Tuesday, 7 October 2008
George R. Brown Convention Center, Exhibit Hall E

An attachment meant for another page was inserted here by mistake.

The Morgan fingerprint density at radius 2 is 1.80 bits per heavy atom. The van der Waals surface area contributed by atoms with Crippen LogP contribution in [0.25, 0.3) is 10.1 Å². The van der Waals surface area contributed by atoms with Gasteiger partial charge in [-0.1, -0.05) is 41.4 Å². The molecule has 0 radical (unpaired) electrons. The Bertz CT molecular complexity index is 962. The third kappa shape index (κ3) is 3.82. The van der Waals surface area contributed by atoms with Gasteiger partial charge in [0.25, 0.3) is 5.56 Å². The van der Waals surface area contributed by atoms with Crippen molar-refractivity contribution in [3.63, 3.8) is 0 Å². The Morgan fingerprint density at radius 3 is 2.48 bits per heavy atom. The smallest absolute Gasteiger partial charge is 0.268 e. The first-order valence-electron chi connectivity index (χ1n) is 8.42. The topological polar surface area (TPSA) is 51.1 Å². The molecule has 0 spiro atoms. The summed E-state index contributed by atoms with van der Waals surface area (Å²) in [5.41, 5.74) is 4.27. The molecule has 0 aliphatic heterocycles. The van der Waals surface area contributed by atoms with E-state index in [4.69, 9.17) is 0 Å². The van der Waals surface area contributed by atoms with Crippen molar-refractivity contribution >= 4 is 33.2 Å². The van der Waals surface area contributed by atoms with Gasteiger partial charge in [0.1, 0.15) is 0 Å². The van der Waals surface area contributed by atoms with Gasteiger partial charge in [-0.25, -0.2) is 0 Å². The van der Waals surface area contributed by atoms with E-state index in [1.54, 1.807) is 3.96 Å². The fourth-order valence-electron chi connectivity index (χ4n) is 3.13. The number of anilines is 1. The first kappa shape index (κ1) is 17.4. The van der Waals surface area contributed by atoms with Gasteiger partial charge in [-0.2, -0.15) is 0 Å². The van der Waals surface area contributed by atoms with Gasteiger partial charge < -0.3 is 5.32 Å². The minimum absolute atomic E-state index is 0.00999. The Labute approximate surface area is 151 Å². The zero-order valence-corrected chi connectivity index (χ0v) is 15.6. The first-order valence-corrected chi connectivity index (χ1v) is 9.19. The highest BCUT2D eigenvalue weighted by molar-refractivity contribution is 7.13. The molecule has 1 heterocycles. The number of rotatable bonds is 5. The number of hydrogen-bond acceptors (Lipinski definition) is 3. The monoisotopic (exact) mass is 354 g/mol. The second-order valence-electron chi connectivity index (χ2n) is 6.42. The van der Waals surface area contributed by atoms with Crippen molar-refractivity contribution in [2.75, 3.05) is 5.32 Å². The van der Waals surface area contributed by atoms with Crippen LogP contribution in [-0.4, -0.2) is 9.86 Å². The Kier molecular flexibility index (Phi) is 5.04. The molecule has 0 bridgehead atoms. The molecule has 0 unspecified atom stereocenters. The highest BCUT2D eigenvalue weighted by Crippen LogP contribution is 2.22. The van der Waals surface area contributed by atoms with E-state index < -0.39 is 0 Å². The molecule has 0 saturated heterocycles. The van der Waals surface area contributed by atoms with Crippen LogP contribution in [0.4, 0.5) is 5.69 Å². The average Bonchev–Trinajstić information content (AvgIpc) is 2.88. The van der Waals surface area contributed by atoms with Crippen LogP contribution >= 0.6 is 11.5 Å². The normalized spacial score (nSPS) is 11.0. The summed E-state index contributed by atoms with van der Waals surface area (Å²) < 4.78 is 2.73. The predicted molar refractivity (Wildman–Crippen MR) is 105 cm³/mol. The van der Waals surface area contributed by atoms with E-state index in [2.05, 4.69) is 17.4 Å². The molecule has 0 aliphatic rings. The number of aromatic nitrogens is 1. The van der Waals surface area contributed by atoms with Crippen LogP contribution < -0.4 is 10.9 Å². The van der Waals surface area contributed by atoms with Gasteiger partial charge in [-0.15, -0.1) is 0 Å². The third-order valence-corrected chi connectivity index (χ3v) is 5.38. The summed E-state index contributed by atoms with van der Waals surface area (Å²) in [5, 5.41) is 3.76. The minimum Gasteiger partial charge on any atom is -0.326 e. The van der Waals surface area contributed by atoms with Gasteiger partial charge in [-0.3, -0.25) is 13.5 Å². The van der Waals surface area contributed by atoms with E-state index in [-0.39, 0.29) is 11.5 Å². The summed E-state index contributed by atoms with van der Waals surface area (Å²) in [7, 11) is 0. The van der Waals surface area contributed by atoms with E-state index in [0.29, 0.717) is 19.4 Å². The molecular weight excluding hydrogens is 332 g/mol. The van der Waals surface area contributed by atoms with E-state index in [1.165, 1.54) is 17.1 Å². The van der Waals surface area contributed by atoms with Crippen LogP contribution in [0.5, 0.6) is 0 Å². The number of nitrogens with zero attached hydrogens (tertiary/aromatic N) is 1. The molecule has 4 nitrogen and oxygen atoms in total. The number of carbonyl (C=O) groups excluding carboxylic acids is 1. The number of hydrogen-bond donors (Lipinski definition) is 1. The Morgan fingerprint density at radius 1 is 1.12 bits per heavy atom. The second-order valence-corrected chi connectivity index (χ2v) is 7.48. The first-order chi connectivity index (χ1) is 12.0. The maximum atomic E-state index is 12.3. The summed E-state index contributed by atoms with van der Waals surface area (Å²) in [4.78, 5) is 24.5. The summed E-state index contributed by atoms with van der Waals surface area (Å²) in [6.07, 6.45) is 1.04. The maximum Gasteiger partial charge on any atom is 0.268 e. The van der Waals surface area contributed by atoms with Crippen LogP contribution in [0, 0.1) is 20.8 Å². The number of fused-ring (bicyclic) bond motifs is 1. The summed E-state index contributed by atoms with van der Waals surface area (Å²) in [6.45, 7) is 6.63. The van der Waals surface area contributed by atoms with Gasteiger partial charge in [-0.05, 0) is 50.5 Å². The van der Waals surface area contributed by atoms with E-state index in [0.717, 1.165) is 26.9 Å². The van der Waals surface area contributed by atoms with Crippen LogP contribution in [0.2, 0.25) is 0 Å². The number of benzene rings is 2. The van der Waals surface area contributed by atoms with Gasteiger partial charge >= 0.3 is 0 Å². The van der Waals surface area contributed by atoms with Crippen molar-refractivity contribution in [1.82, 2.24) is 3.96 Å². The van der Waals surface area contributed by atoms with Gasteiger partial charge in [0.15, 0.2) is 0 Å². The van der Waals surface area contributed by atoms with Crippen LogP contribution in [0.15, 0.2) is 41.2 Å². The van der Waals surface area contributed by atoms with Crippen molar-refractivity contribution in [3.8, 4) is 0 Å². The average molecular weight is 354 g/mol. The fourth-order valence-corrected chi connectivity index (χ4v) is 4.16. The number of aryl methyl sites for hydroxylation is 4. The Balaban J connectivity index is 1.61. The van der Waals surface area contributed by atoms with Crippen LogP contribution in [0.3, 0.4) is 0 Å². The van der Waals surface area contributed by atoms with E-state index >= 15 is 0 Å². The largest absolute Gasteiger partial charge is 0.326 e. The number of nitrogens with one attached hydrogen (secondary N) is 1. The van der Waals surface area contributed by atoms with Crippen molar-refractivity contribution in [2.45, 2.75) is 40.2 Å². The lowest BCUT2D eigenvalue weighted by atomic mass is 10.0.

Greenhouse experiments were conducted to determine the effect of soil moisture on the vegetative characteristics of green kyllinga (Kyllinga brevifolia) and false green kyllinga (K. gracillima) when grown alone or in competition with bermudagrass in sand or sandy loam soils. Techniques used to investigate the response of weed species to soil moisture based on frequency or volume of watering are often criticized for problems associated with rooting volume and unnatural soil moisture profile and root distribution. Water table depth gradient tanks allow for natural capillary action (soil water) and surface irrigation to simulate rainfall. When filled with soil and regulated by an outfall, capillary rise keeps the low end of the tank near field capacity and plants growing along higher elevation are subjected to progressively lower soil moisture levels. Six water table depth gradient tanks were constructed. Rhizomes of each Kyllinga spp. were planted perpendicular to the slope (moisture gradient) to allow examination of growth characteristics at several moisture levels. Surface irrigation was used during establishment and periodically throughout the experiment to prevent permanent wilting. Artificial lighting was used during winter months to supplement natural light and approximate summer light intensity and photoperiod. Sand or sandy loam soils were used. Kyllinga spp. were tested individually and in competition with bermudagrass. Soil moisture levels were expressed as centimeters above the water table and ranged from 28 to 144 cm. Growth occurred more rapidly in the sandy loam soil irrespective of species composition. Establishment of both species was slower in the presence of bermudagrass. False green kyllinga exhibited higher biomass accumulation than green kyllinga under high soil moisture when grown in sandy loam soil with or without competition. Both species exhibited higher biomass accumulation under low soil moisture when growth in sand than sandy loam soil.